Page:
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Obama Addresses Research, Criticizes McCain During N.C. Town Hall

This story was written by Chris Allred, Technician

Local issues were put in focus during presumptive Democratic presidential nominee Barack Obama's visit to the State Fairgrounds Tuesday.

Obama addressed questions regarding scientific research and issues with Raleigh's veteran population, among others, during a one-and-a-half hour town hall meeting.

"There are very few states that have turned themselves more around economically based on education, science and research [than North Carolina]," he said. "That's what the Research Triangle has been all about."

The nation has lost its edge in research, Obama said, and to remain competitive, it must expand its focus on science.

"That idea of discovery and innovation has driven our economy," he said. "If we're going to compete just on manual labor, we can't compete."

Obama also took time to criticize his opponent, presumptive Republican presidential nominee Sen. John McCain, and President George W. Bush, while trying to link the two.

"Bush and his administration have been anti-science," he said, later citing Bush's denial of global warming.

Obama mocked McCain's stance on offshore drilling.

"We can't drill our way out of this problem," he said. "We just don't have enough oil on the ground to drill our way out of this problem."

He also said McCain has supported Bush "90 percent of the time."

McCain's campaign released an ad two weeks ago featuring clips of Britney Spears and Paris Hilton calling Obama "the biggest celebrity in the world" but Obama said he "doesn't have time for that mess."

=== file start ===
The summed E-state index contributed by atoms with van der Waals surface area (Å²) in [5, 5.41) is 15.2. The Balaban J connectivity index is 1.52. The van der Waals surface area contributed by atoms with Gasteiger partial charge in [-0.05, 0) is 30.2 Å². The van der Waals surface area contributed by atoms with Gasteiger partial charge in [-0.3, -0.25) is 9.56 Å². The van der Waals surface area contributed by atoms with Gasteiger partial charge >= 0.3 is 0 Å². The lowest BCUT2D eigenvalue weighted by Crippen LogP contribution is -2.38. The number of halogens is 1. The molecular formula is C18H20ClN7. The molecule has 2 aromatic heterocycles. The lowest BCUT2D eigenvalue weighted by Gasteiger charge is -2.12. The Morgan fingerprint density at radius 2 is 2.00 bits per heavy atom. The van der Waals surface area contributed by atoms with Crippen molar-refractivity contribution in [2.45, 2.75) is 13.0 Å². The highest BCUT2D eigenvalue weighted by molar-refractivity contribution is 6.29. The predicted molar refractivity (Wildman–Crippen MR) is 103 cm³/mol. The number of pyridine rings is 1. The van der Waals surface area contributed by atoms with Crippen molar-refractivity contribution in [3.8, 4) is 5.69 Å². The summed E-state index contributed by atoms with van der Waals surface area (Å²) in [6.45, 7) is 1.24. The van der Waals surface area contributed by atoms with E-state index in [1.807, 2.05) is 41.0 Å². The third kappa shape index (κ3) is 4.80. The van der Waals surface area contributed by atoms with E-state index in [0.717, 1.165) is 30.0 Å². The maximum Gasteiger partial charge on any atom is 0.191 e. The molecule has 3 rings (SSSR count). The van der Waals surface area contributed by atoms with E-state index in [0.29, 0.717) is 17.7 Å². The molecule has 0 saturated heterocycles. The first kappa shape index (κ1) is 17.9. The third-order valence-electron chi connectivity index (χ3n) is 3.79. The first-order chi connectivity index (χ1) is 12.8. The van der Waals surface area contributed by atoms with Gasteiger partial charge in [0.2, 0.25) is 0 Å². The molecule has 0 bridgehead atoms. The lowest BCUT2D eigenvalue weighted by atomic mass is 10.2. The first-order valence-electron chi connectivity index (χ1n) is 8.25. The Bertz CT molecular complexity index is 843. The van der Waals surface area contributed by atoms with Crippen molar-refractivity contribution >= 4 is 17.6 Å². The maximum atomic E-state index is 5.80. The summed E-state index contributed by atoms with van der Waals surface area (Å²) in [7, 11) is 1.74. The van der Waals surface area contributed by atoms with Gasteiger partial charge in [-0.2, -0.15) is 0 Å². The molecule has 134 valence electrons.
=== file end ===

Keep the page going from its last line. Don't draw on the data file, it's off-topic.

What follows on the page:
"I don't intend to lose this election," he said. "John McCain doesn't know what he's running against right now."

An audience member who said he was a homeless war veteran in Raleigh asked Obama how he would deal with the issue of homelessness.

"If you served this country, you should not be homeless," Obama said, adding that he would have a "zero tolerance" policy regarding veteran homelessness.

Terrence Nelson, a senator in the Virgin Islands whose son, Terrence Nelson, Jr., is a freshman in mechanical engineering, said he came to the event to take part in the "Obama phenomenon."

"His visit to Germany is proof that diplomacy can work," Nelson said.

According to Nelson, an Obama presidency would take away the risk of his son being drafted to go to the war in Iraq.

"I want my son to be able to use a college degree for work in America," he said.

Obama's speech wasn't "fear-based," as Claire Narensky, a Durham resident in attendance, said she would expect of a Republican.

"He seems in touch with the people I know," Narensky said.

Sebastian Leape attends the University of Leicester in the United Kingdom, and said he was excited to hear Obama speak while visiting friends in Raleigh.

"Obama-mania is ripe in my school," Leape said.

According to Leape, Europeans are especially connecting with this presidential race because "Bush's policies for the first time have affected the UK negatively" with the Iraq war.